BAM Magazine, July 1, 1979

The Screamers' Tomata du Planty.
Photo: Gary Pearlson

   For the uninitiated, it should be noted that despite their name and appearance, the Screamers have little in common with your typical punk group: For that matter. they have little in common with any group.
   A Screamers show less resembles a standard rock concert than a new form of therapy. The role of the audience is to play analyst and to observe lead singer; psychotic patient Tomata du Planty as he reveals his innermost fears, desires, guilt complexes, etc. Judging by the audience readily at the Whisky, it was as much a cathartic experience for the doctor as for the patient.
   Beginning with the opening number, the audience was thoroughly captivated by du Planty as he poured forth his disturbing emotions with frightening intensity. One especially powerful moment was a duet between du Planty and his alter ego (played by a sinisterly made-up female) in which his initial frustrated cries of "I want to love" finally gave way to his screaming confession: "I want to hurt." In witnessing gut-Wrenching screams of pure id (as opposed to mere David Lee Roth rock and roll yells), the audience truly seemed to be in awe.
   One of the most compelling visual performers to come along since Iggy pop, Tomata is as much ado: as singer (he was formerly a Theater Arts student at UCLA); at the Whisky, the impact of each song was enhanced by his marvelously bizarre yet evocative facial expressions and body movements-he sort of resembles a Marcel Marceau on acid.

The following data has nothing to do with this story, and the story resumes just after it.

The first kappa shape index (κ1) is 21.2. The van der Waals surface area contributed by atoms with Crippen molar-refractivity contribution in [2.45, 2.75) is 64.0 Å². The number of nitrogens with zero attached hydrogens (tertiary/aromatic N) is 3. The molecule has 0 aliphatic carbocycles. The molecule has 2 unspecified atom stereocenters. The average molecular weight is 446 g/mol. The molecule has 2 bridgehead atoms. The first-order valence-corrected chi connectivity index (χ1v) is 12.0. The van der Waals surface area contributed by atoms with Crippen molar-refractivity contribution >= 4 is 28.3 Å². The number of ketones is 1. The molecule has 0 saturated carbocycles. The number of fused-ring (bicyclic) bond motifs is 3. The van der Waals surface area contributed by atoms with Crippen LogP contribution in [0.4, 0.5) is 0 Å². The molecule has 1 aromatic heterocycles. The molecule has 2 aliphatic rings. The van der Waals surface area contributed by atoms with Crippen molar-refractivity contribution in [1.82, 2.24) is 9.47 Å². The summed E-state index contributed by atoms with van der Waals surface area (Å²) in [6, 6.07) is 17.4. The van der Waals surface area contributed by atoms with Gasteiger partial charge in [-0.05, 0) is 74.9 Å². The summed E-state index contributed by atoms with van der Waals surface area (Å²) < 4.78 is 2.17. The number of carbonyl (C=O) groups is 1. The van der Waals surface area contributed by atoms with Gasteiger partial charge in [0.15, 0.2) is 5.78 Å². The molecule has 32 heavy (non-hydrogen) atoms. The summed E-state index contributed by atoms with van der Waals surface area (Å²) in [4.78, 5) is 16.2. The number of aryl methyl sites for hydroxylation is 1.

Musically, the Screamers are as interesting as they are theatrical. Their usual line-up of synthesizers and drums (that's right, no guitars) was augmented this time by a baby grand and two violins (played by two non-band members). For the heavy songs (notably, "I Want to Hurt" and "Be Punished Or Be Damned"), the eerie textures of the music served to create an appropriately ominous background for the vocals. However, on several of the faster and more syncopated numbers, the music itself was more prominent and was actually rather catchy, in a DEVO-ish sort of way. Especially appealing was "vertigo,'' a fast-paced nightmarish song with a memorable "falling'' synthesizer riff adding to Tomata's dizziness.
    With their Whisky engagement, du Planty and company reinforced their standing as one of L.A.'S most important and most popular bands--it's a wonder that they're still unsigned. It's also remarkable that they are as popular as they are (selling out all six shows) considering the fact that they've never released a single record. However, with new manager Rory Johnston (formerly associated with the Sex Pistols) and as powerful a live act as ever, it seems unlikely that the Screamers will remain in the ranks of the unsigned bands for long.
-David Gillerman